One of the first mistakes that beginning sewers make is not paying enough attention to the fabric they choose. Fabric isn’t something that seems very mystifying – you walk up and down the aisles of your local fabric store, or sit on your couch and cruise the virtual shop of your choice until you find something that looks appealing.
Unfortunately for you, choosing fabric simply because you like the color or pattern can completely ruin your project.
You do not want to make the mistake of putting in hours at the machine only to end up with a disaster. Think of the wasted time and money. Your fabric is used, your time is gone, and you end up with something you cannot wear or use.
As a beginner there are fabrics to avoid. If you see a project that suggests any of these fabrics, skip it. You can come back to it when you have more experience under your belt. Here are some things to remember as you are shopping for your perfect fabric.
Sewing with Difficult Fabrics like Denim and Leather
While leather is not technically a fabric, it deserves mention because it is available in certain stores. Both denim and leather are thick, making each a nightmare for beginners. Not only can they be hard to cut, but you could end up dealing with broken needles and jammed machines.
In addition to being tough to work with, unless you have bought a more expensive sewing machine, you do not have the necessary needles or accessories at the ready. That means spending more money purchasing the proper supplies like a high quality heavy duty sewing machine.
Sewing with Sheer Fabrics – Some Fabrics are Just Too Difficult to Work With
There are beautiful fabrics available on today’s market. You can find gorgeous prints, fabrics that are embellished, and even those that are sheer and shimmery. Do your best to tear your eyes away, never choosing a fabric based on looks alone. Here are three types of fabric every beginner should avoid.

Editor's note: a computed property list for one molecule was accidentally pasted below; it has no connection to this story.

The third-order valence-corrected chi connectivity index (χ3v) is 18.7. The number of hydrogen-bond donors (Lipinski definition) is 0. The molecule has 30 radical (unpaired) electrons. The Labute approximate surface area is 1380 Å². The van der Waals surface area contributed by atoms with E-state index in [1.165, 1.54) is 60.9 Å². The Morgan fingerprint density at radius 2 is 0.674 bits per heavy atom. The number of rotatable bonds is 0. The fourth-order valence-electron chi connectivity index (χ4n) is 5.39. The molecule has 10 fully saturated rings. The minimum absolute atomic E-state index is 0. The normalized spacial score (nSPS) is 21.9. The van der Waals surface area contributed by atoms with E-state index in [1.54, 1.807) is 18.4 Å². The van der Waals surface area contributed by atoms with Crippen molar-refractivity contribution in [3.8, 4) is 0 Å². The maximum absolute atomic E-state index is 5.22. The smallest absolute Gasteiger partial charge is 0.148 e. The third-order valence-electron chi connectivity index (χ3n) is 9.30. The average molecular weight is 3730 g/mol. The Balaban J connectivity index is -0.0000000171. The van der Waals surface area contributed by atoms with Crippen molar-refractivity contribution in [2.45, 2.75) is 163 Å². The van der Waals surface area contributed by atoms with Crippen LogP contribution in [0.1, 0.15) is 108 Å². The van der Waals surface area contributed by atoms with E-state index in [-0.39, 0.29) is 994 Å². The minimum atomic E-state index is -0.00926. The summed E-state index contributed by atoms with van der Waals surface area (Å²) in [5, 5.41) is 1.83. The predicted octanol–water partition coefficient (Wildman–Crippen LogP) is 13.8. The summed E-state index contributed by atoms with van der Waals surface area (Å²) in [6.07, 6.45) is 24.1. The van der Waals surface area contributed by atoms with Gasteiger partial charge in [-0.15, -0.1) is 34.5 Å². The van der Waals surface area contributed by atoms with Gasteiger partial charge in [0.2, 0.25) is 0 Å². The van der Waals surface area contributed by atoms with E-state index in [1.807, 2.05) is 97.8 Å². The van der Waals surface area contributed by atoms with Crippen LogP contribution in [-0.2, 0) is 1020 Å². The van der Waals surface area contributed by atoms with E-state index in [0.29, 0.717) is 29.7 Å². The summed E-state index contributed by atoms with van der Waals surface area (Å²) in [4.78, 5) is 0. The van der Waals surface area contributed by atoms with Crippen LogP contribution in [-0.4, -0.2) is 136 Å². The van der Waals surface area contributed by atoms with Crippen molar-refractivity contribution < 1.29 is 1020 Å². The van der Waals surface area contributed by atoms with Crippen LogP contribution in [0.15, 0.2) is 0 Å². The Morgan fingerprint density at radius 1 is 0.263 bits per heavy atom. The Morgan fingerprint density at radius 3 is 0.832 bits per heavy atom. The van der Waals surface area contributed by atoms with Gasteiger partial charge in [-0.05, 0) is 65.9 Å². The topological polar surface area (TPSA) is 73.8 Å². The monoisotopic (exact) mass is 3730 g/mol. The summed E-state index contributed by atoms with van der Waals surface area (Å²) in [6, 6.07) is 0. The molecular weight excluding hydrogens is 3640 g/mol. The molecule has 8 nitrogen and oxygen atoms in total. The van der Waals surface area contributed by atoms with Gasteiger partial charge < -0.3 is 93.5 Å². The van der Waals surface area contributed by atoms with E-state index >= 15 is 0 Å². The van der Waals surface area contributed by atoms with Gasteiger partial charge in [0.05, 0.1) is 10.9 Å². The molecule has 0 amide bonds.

Sewing with Satin – Just how Difficult is it?
Satin fabric is alluring. It is shiny, silky and rich. In fact, satin can be quite mesmerizing when you are looking at it in the store. Do not be tempted. As gorgeous as this fabric is, it is incredibly difficult to work with because it has no grab. What that means to you is that it will slip and slide as you are trying to work with it. It is hard to cut correctly, and it is even harder to sew properly.
How to Sew with Knit and Jersey Fabrics – Practice, Practice, Practice!
Knit and jersey fabrics are perfect for clothing projects. Sadly, choosing these fabrics can ruin your project if you are not familiar with their subtleties. Both types stretch, making them tough to work with. Leave them too loose when you are sewing and they pucker. Stretch them too tight when you are sewing and they gather.
Learning how to Sew Intricate Patterns
Unless you are making a simple pair of curtains, avoid fabric with very intricate patterns until you gain more skill. If not cut correctly, your project could end up looking like a jumbled mess. When you are just starting out, stick with larger patterns that are easier for you to match when you are putting your project together.
What is the Easiest Sewing Fabric for Beginners?
Now you know which fabrics to avoid. It may feel like you have nothing left to choose from, but you do. Cotton is the number one fabric choice for beginners. The good news is that it is also the most readily available and the most affordable. You can find cotton fabric in every color of the rainbow and any pattern you can dream of.
As easy as cotton is to work with, it is not without its drawbacks. Cotton fabrics shrink when washed for the first time. If you want to do yourself a favor, always wash your cotton fabrics before you begin your project. If you skip this step, your project will shrink the first time you wash it, ruining its look and functionality.
When you are picking out your cotton fabric, choose solid colors or large patterns for your first project. These are the easiest to work with, especially when you are putting a project together out of multiple pieces. Matching your pieces is simple with solids and large patterns.
Even though it has some minor drawbacks, cotton fabric is still the best choice for the beginning sewer. Mistakes made with fabric can be expensive lessons. Those fabrics on the list of those to avoid are often the most expensive.
If you feel as though you just cannot resist that shiny satin, at least purchase it when it is on sale. That way, when you find out for yourself how difficult it is to work with, you will not have wasted as much money on your mistake.